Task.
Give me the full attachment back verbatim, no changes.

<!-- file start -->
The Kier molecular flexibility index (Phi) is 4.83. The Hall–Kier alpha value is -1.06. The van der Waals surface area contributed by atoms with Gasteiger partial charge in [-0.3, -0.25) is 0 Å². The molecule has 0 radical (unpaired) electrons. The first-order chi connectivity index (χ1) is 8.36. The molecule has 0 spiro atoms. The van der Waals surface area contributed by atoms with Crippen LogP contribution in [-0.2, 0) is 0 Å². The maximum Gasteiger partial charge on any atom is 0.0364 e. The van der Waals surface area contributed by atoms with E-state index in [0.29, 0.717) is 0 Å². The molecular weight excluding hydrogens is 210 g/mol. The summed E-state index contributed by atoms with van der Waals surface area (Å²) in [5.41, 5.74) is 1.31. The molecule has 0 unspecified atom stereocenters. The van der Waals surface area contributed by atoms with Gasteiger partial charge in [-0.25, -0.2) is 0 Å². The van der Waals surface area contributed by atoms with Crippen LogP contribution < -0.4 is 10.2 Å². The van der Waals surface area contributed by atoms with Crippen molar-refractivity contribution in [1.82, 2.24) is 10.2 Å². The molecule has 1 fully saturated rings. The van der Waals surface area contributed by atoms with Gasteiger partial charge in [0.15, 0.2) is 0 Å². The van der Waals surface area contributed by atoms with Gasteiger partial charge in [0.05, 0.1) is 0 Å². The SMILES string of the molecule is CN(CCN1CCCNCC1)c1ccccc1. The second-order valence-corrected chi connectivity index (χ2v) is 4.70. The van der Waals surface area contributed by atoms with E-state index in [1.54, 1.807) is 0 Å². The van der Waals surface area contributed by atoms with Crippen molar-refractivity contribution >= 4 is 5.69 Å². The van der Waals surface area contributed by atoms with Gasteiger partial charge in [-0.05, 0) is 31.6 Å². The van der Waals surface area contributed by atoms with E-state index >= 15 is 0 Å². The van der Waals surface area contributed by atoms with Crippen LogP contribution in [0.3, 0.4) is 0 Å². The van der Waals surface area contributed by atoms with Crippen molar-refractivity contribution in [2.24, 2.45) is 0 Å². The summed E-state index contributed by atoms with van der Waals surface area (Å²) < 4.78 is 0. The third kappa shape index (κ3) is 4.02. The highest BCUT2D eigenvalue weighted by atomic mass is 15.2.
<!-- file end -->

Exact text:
The Kier molecular flexibility index (Phi) is 4.83. The Hall–Kier alpha value is -1.06. The van der Waals surface area contributed by atoms with Gasteiger partial charge in [-0.3, -0.25) is 0 Å². The molecule has 0 radical (unpaired) electrons. The first-order chi connectivity index (χ1) is 8.36. The molecule has 0 spiro atoms. The van der Waals surface area contributed by atoms with Crippen LogP contribution in [-0.2, 0) is 0 Å². The maximum Gasteiger partial charge on any atom is 0.0364 e. The van der Waals surface area contributed by atoms with E-state index in [0.29, 0.717) is 0 Å². The molecular weight excluding hydrogens is 210 g/mol. The summed E-state index contributed by atoms with van der Waals surface area (Å²) in [5.41, 5.74) is 1.31. The molecule has 0 unspecified atom stereocenters. The van der Waals surface area contributed by atoms with Gasteiger partial charge in [-0.25, -0.2) is 0 Å². The van der Waals surface area contributed by atoms with Crippen LogP contribution < -0.4 is 10.2 Å². The van der Waals surface area contributed by atoms with Crippen molar-refractivity contribution in [1.82, 2.24) is 10.2 Å². The molecule has 1 fully saturated rings. The van der Waals surface area contributed by atoms with Gasteiger partial charge in [0.15, 0.2) is 0 Å². The van der Waals surface area contributed by atoms with Gasteiger partial charge in [0.05, 0.1) is 0 Å². The SMILES string of the molecule is CN(CCN1CCCNCC1)c1ccccc1. The second-order valence-corrected chi connectivity index (χ2v) is 4.70. The van der Waals surface area contributed by atoms with E-state index in [1.54, 1.807) is 0 Å². The van der Waals surface area contributed by atoms with Crippen molar-refractivity contribution >= 4 is 5.69 Å². The van der Waals surface area contributed by atoms with Gasteiger partial charge in [-0.05, 0) is 31.6 Å². The van der Waals surface area contributed by atoms with E-state index >= 15 is 0 Å². The van der Waals surface area contributed by atoms with Crippen LogP contribution in [0.3, 0.4) is 0 Å². The van der Waals surface area contributed by atoms with Crippen molar-refractivity contribution in [2.24, 2.45) is 0 Å². The summed E-state index contributed by atoms with van der Waals surface area (Å²) < 4.78 is 0. The third kappa shape index (κ3) is 4.02. The highest BCUT2D eigenvalue weighted by atomic mass is 15.2.